The country has experienced "significant" stage four load shedding, or scheduled power outages, over the past two weeks as Eskom struggled to keep the lights on.
The National Union of Mineworkers this week called for Eskom's leadership to resign, saying the government needed to declare the situation a national crisis.
Fellow trade union, the National Union of Metalworkers of South Africa, has echoed the call, saying it was time for Eskom CEO André de Ruyter and COO Jan Oberholzer to be removed.
However the Minerals Council South Africa said yesterday a change of leadership would be "a complete disaster for Eskom".
"They need time to fix the assets and they need shortened, efficient and sensible procurement processes," CEO Roger Baxter said.
The minerals council said it was "gravely concerned about the deepening crisis around electricity supply", which not only negatively affected the mining industry but the entire economy at a time when energy security was critical to attract investment, for economic growth and job creation to stabilise government debt and reduce the fiscal deficit.
It urged the government to consider emergency tax incentives and other "smart-tape measures" to encourage private-sector investment in energy generation, saying council members currently had 1.6GW of renewable energy projects valued about R30 billion they wanted to progress.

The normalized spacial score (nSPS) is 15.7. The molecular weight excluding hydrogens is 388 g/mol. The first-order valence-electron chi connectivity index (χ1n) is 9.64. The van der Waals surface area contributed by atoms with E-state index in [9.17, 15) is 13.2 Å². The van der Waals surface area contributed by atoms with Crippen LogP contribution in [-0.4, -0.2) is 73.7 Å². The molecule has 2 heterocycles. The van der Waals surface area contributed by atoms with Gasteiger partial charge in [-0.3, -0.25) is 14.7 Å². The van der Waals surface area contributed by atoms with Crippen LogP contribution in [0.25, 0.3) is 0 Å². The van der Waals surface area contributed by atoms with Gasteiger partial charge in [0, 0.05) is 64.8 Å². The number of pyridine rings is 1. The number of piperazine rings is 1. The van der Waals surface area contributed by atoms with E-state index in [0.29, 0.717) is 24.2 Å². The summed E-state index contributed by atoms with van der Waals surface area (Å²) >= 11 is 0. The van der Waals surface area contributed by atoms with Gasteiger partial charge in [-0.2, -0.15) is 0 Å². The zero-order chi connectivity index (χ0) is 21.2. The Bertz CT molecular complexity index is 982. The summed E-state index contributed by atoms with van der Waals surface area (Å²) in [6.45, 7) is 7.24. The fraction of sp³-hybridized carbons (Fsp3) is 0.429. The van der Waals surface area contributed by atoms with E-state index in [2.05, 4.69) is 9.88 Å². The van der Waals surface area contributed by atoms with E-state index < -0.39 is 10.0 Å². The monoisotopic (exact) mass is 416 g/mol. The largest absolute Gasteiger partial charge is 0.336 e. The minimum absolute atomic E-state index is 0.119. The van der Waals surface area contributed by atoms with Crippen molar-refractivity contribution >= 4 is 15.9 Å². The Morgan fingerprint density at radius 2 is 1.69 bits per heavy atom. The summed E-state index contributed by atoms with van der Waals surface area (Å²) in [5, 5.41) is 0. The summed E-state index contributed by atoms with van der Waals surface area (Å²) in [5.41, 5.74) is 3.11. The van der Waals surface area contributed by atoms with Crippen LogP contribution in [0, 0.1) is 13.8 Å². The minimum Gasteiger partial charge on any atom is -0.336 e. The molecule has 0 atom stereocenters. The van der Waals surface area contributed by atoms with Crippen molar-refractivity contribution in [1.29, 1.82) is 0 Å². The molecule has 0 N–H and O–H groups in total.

Eskom faces a multitude of issues, including ageing infrastructure, critically low diesel availability, theft and vandalism.
Eskom said two of its Tutuka power station employees were arrested last week, as was a supplier, with all three facing charges of fraud, theft and corruption "in a crime in which hundreds of millions of rands in goods and services have been paid by Eskom when such have not been delivered or rendered at the power station".
It said more arrests were expected in another fuel oil crime syndicate.
Miners were hobbled when load shedding escalated to the unprecedented level of stage six in December 2019 and they could be further impacted by a forecast increase in outages in the coming years.